Teens with poor reading skills at high risk of mental health problems:
Teenagers with reading problems are more likely than classmates without reading problems to have attention-deficit/hyperactivity disorder (AD/HD), experience anxiety and depression, and use drugs as they get older. They also have problems getting along with other people, taking on more adult responsibilities, and think more often about harming themselves.
Studies have shown that children who have reading problems tend to feel anxious and sad about their situation and themselves. When children’s reading problems persist into adolescence, more serious consequences can occur. Teens who aren’t able to read as well as their peers are at a severe disadvantage at school, where more and more of their learning is based on the ability to handle the material in complex textbooks and the ability to understand written instructions for assignments. Peer approval is important to teenagers, who may fear ridicule if they are unable to read aloud in class or do presentations. Criticism from teachers may also make teens fear school assignments and cause them to miss classes, which only compounds their problems.
This is a study of whether or not teens with poor reading skills are more likely to suffer from anxiety (including generalized anxiety disorder and social phobia), depression, and AD/HD than their peers with typical reading skills.
186 adolescents from a large school district, 94 of them with poor reading skills and 94 them with normal reading skills, were involved in a study that followed them for up to 4 years. Each year the participants were given standard tests to determine if they had anxiety, depression, behaviour problems, or AD/HD. They were also questioned about their general ability to cope in life and to take on more adult responsibility as they matured.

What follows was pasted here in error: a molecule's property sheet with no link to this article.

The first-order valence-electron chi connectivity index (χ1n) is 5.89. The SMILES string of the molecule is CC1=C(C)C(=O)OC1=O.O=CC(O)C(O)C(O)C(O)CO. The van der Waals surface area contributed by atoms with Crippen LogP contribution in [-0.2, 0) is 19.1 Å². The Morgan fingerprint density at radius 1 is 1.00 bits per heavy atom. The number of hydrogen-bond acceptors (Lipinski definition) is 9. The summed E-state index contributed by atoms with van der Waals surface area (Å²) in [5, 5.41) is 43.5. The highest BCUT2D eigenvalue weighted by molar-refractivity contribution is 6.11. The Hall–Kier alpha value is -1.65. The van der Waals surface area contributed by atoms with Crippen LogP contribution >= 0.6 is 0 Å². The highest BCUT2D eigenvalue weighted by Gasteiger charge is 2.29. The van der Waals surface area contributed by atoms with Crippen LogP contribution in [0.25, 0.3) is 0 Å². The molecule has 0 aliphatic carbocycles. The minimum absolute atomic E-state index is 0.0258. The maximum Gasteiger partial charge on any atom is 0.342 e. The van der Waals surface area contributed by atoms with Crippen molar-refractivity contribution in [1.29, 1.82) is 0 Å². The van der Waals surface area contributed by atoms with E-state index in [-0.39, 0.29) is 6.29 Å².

The researchers found that teenagers with reading problems were much more likely to have an anxiety disorder or depression. Some of the teens with reading problems tended to have problems with substance abuse as they got older. They also had more trouble than their peers getting along with others and taking on more responsibilities, and were more likely to think about harming themselves.
This research helps to demonstrate that reading problems lead to reduced achievement and psychiatric illnesses in teenagers. It is imperative that reading remediation be introduced early in a child’s school career and maintained in high school.
The preceding is a summary of: Goldston DB, Walsh A, Arnold EM, Reboussin B, Daniel SS, Erkanli A, et al. Reading problems, psychiatric disorders, and functional impairment from mid-to-late adolescence. Journal of the American Academy of Child and Adolescent Psychiatry 2007, 46(1): 25-32.
Article Source:Offord Centre for Child Studies